Some of you who know me might have heard me at least once, in the past two years, complaining about how nowadays I cannot find time to fully connect to what’s happening during the fashion months – this connection consisting in browsing through every single show (there are a few hundreds, in total, but at least half of them are, luckily, quite forgettable) and saving the looks that I liked (which usually still pile up in impressive numbers). So now I’m most surprised to see that I am up-to-date, I went through the first few dozens shows, I’ve got lists and observations on things that I like or things that inevitably annoyed me, I’ve begun putting up collages and posts for the blog. I don’t exactly know how, I am, how else, terribly busy and never get to find time for 5 inch until the weekend calls out for my otherwise secluded freedom. I have no idea whether I will finally manage to put up with the rhythm of fashion weeks, and what’s best is that now I neither care that much anymore, so I’m happily doing what I can. Cheers to that.
It’s always good to start things off with 10 Crosby, and as it happens that he is among the firsts to show during NYFW, he’s my first stop – and what an optimistic one that is! The things I initially notice in a collection are shapes, colors and accessories – particularly, shoes. I must tell you, in case you haven’t noticed, that Derek Lam has a perfect sense of proportion, and typical to his 10 Crosby line is a cool ease that immediately gets you wanting the exact shapes, cuts lengths and textures, in your wardrobe. Coats and skirts made of brushed mohair in colorful stripes, blending into one another in a degrade effect, were supposedly inspired by a particular type of pottery. They went just perfectly along with pink neoprene and faux fur. Also, long sweaters with split sides (the latter seem to be conveyed into a ‘micro-trend’) covered up the high waists of midi skirts which ended anywhere between right above the knee and the half-calf. Rubber platform boots seem to be a fall staple, I’d get a pair in every length and color – if I could. All in all, chic and tremendously versatile stuff. As usual.
I remember A Detacher for channeling the most curiously ill-fitting shapes, somehow put together to an almost cool effect. At some point, I started to get it – and like it. By nature, Mona Kowalska’s clothes are meant to be worn, gracing the streets – and then she hits you with a sweater with a double pair of sleeves, wrapped around the hips and tied in the front, or with a pair of cotton-wool shorts over trackpants, or with that hilarious ‘drug mule’ jersey dress. Not to mention the numerous variations on the skirt-over-pants theme, which was prevalent in the last few days (one in four shows featured this quirky-but-hard-to-pull-off mix, some made it cool, others, just clumsy). Let me brag a little and tell you that I’ve been wearing skirts or dresses over pants in the last couple of winters, and I was quite pleased to see how my intuition played out, at this one. Fine, I’m joking, but I do wear stuff like this. Plenty. Hah. Now I really want to get those 3 pounds off and wear shorts over pants – no joke, I might show you if anything works out.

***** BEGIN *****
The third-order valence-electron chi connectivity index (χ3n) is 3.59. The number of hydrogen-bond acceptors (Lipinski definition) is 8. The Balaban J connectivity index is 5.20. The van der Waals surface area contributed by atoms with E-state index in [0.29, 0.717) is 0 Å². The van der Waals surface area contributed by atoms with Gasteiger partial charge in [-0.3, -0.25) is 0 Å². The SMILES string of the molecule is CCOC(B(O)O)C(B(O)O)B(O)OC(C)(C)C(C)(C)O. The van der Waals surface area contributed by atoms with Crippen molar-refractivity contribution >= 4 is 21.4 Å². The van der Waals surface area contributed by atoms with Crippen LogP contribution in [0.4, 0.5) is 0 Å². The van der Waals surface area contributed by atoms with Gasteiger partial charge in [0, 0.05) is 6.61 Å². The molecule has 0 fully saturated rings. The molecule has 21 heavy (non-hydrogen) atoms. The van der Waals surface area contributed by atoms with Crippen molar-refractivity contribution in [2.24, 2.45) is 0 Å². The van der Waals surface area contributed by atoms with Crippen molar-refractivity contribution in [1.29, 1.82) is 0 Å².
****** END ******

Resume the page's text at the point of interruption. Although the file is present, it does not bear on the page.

While prepping the draft of this post, I was filling the gaps between collages with words such as this: kfjksjglosdjkhyp;riupokt. However, when I uploaded what seems to be my favorite collection, by now, I wrote something like “Araks is the best. wonderfuuuuuuuuuul”. And this is my most vocal and final opinion of the above outfits, with their wonderfully playful volumes, perfectly understated colors, polka dots, bold bagginess, clever styling and a dreamlike air of such urban, down-to-earth appeal, that it makes you think, where the hell can you get clothes like these, some that you can wear anywhere and feel fantastic while doing so – this is what I think urban sophistication looks like. I didn’t even mind the shoes – they inspire a more polished, high fashion version of Amelie. Which is not a bad thing at all. By the way, if you don’t find anything of this collection wearable at all, than you know for sure that we’re not barely close to a similar fashion aesthetic. Which, then again, I don’t consider to be a bad thing at all.
My feelings towards this outing were at first admittedly heading towards repulsion, but once I succeeded to keep my eyes entirely off those bloody shoes and problematic hair and makeup (yeah, I was also surprised I actually pay attention to such details), I was easily won over. By what exactly? By plenty – start with the intentionally slouchy, but wonderfully natural silhouettes, hugging the body loosely, go on with the yet-again-sloppy layering and odd pairings (it took me a while to understand that the lower part in the orange ensemble actually consists of a sleeveless jersey dress, its straps pulled down and folded over, worn as a skirt). I was infatuated with the likes of dresses-over-dresses, (shirt)dresses-over-skirts (no pants here) and by the small details which spark things up – such as knee-high socks worn next to pieces ending just at the knee, leaving not more than an inch or two of skin in sight, and those mostly while in motion. Inspiring, indeed.
Now I’m off to compile the following posts, I already have a bunch of photos put together – and I see they’ve just uploaded Jill Stuart on style.com (where I also take the pictures from), I’m curious to see what’s next. We’ll catch up in the days to come.
- Look at me. Now look away.
- Every time you close your eyes